Mudcat Café message #900084 The Mudcat Café TM
Thread #57249   Message #900084
Posted By: McGrath of Harlow
27-Feb-03 - 07:17 PM
Thread Name: 'Funeral home' songs
Subject: Lyr Add: THE OLD BOG ROAD
Funeral home songs and wake songs are a different thing, though they might overlap.

We had a related thread - Your favorite Wake tunes and Songs - and I found it just now when I was searching for the words of The Old Bog Road, which I nominate as a favourite wake song for any Irish exile. and the search engine led me to a post of mu own, saying more or less the same.

And since the words aren't in the DT, here they are.

My feet are here on Broadway
This blessed harvest morn,
But oh! the ache that's in my heart
For the spot where I was born.
My weary hands are blistered
Through work in cold and heat!
And oh! to swing a scythe once more
Through a field of Irish wheat.
Had I the chance to wander back,
Or own a king's abode.
I'd sooner see the hawthorn tree
By the Old Bog Road.

When I was young and restless
My mind was ill at ease,
Through dreaming of America,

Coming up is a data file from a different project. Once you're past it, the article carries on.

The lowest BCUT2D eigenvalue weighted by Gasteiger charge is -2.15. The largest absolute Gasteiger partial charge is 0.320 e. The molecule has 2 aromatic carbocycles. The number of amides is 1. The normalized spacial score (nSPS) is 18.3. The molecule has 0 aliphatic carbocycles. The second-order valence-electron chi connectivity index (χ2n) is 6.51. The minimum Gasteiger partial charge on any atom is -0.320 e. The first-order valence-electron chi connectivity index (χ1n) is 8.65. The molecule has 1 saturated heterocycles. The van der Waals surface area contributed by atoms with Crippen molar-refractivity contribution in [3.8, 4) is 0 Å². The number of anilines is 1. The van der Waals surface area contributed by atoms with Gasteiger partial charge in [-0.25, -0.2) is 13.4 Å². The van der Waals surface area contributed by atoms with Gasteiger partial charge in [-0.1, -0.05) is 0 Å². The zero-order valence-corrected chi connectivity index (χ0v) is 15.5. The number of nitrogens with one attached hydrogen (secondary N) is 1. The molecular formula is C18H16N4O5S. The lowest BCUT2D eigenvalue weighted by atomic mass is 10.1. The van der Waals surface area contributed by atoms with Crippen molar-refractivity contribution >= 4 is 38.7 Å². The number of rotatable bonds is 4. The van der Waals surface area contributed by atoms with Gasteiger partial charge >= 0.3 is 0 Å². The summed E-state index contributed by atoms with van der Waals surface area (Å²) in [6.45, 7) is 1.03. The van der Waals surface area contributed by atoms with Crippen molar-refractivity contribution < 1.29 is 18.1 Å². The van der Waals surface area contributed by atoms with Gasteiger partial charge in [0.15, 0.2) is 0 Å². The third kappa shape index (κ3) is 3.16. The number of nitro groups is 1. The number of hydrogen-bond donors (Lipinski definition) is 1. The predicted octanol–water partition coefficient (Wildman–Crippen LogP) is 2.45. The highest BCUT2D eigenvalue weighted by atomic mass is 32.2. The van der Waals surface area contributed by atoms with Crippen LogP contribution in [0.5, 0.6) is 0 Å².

And the gold beyond the seas.
Oh, sorrow rake their money,
'Tis hard to find the same,
And what's the world to any man
If no one speaks his name.
I've had my day and here I am
A-building bricks per load.
A long three thousand miles away
From the Old Bog Road.

My mother died last springtime,
When Erin's fields were green.
The neighbours said her waking
Was the finest ever seen.
There were snowdrops and primroses
Piled high above her bed,
And Ferns Church was crowded
When her funeral Mass was read.
And here was I on Broadway
A-building bricks per load.
When they carried out her coffin
Down the old Bog Road.

There was a decent girl at home
Who used to walk with me.
Her eyes were soft and sorrowful
Like moonlight o'er the sea.
Her name was Mary Dwyer,
But that was long ago.
The ways of God are wiser
Than the things that man might know.
She died the day I left her,
A-building bricks per load,
I'd best forget the days I've spent
On the old Bog Road.

Ah! Life's a weary puzzle,
past finding out by man.
I take the day for what it's worth,
and do the best I can.
Since noone cares a rush for me,
what needs to make a moan,
I'll go my way and draw my pay,
and smoke my pipe alone,
Each human heart must know its grief,
tho' little be their load.
So God be with you, Ireland,
and the Old Bog Road.


Teresa Brayton